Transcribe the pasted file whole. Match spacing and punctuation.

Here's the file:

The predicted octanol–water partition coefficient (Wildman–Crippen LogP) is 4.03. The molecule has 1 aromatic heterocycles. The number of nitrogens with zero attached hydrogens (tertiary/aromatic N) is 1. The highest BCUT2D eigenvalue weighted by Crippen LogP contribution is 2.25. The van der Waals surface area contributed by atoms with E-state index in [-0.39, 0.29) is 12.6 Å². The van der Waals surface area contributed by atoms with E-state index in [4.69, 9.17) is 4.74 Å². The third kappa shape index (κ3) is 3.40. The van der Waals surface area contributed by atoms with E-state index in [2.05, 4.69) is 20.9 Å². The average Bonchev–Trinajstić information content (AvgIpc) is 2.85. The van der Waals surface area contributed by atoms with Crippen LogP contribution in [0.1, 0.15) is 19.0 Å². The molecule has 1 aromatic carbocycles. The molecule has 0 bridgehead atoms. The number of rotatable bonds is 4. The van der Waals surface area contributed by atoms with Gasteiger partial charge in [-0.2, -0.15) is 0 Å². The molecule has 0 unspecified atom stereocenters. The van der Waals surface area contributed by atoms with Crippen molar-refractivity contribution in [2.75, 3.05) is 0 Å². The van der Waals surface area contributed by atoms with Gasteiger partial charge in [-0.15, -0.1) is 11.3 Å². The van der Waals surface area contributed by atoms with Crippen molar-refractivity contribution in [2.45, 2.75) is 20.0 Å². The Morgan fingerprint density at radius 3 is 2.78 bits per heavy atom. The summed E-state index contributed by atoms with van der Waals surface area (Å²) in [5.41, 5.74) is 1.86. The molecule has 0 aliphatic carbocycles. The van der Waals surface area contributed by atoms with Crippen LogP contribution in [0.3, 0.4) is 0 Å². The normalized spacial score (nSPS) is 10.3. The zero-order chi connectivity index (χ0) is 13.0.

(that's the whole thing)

The predicted octanol–water partition coefficient (Wildman–Crippen LogP) is 4.03. The molecule has 1 aromatic heterocycles. The number of nitrogens with zero attached hydrogens (tertiary/aromatic N) is 1. The highest BCUT2D eigenvalue weighted by Crippen LogP contribution is 2.25. The van der Waals surface area contributed by atoms with E-state index in [-0.39, 0.29) is 12.6 Å². The van der Waals surface area contributed by atoms with E-state index in [4.69, 9.17) is 4.74 Å². The third kappa shape index (κ3) is 3.40. The van der Waals surface area contributed by atoms with E-state index in [2.05, 4.69) is 20.9 Å². The average Bonchev–Trinajstić information content (AvgIpc) is 2.85. The van der Waals surface area contributed by atoms with Crippen LogP contribution in [0.1, 0.15) is 19.0 Å². The molecule has 1 aromatic carbocycles. The molecule has 0 bridgehead atoms. The number of rotatable bonds is 4. The van der Waals surface area contributed by atoms with Gasteiger partial charge in [-0.2, -0.15) is 0 Å². The molecule has 0 unspecified atom stereocenters. The van der Waals surface area contributed by atoms with Crippen molar-refractivity contribution in [2.75, 3.05) is 0 Å². The van der Waals surface area contributed by atoms with Gasteiger partial charge in [-0.15, -0.1) is 11.3 Å². The van der Waals surface area contributed by atoms with Crippen molar-refractivity contribution in [2.45, 2.75) is 20.0 Å². The Morgan fingerprint density at radius 3 is 2.78 bits per heavy atom. The summed E-state index contributed by atoms with van der Waals surface area (Å²) in [5.41, 5.74) is 1.86. The molecule has 0 aliphatic carbocycles. The van der Waals surface area contributed by atoms with Crippen LogP contribution in [0.3, 0.4) is 0 Å². The normalized spacial score (nSPS) is 10.3. The zero-order chi connectivity index (χ0) is 13.0.